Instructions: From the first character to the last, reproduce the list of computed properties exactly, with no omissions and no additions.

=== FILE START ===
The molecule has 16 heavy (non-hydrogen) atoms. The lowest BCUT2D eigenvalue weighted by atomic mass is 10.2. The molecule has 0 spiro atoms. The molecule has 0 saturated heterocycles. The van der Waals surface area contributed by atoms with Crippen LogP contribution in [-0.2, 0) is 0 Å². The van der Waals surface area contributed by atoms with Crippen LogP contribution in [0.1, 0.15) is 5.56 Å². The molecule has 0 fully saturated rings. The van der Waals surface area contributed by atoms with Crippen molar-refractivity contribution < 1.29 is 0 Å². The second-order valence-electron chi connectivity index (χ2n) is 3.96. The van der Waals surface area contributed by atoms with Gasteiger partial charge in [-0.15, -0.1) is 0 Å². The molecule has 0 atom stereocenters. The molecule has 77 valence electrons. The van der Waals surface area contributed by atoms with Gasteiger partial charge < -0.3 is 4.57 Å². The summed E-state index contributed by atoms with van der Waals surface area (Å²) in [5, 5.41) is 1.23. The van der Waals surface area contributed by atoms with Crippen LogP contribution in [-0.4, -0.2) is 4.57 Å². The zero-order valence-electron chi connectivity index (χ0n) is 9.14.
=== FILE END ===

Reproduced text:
The molecule has 16 heavy (non-hydrogen) atoms. The lowest BCUT2D eigenvalue weighted by atomic mass is 10.2. The molecule has 0 spiro atoms. The molecule has 0 saturated heterocycles. The van der Waals surface area contributed by atoms with Crippen LogP contribution in [-0.2, 0) is 0 Å². The van der Waals surface area contributed by atoms with Crippen LogP contribution in [0.1, 0.15) is 5.56 Å². The molecule has 0 fully saturated rings. The van der Waals surface area contributed by atoms with Crippen molar-refractivity contribution < 1.29 is 0 Å². The second-order valence-electron chi connectivity index (χ2n) is 3.96. The van der Waals surface area contributed by atoms with Gasteiger partial charge in [-0.15, -0.1) is 0 Å². The molecule has 0 atom stereocenters. The molecule has 77 valence electrons. The van der Waals surface area contributed by atoms with Gasteiger partial charge < -0.3 is 4.57 Å². The summed E-state index contributed by atoms with van der Waals surface area (Å²) in [5, 5.41) is 1.23. The van der Waals surface area contributed by atoms with Crippen LogP contribution in [-0.4, -0.2) is 4.57 Å². The zero-order valence-electron chi connectivity index (χ0n) is 9.14.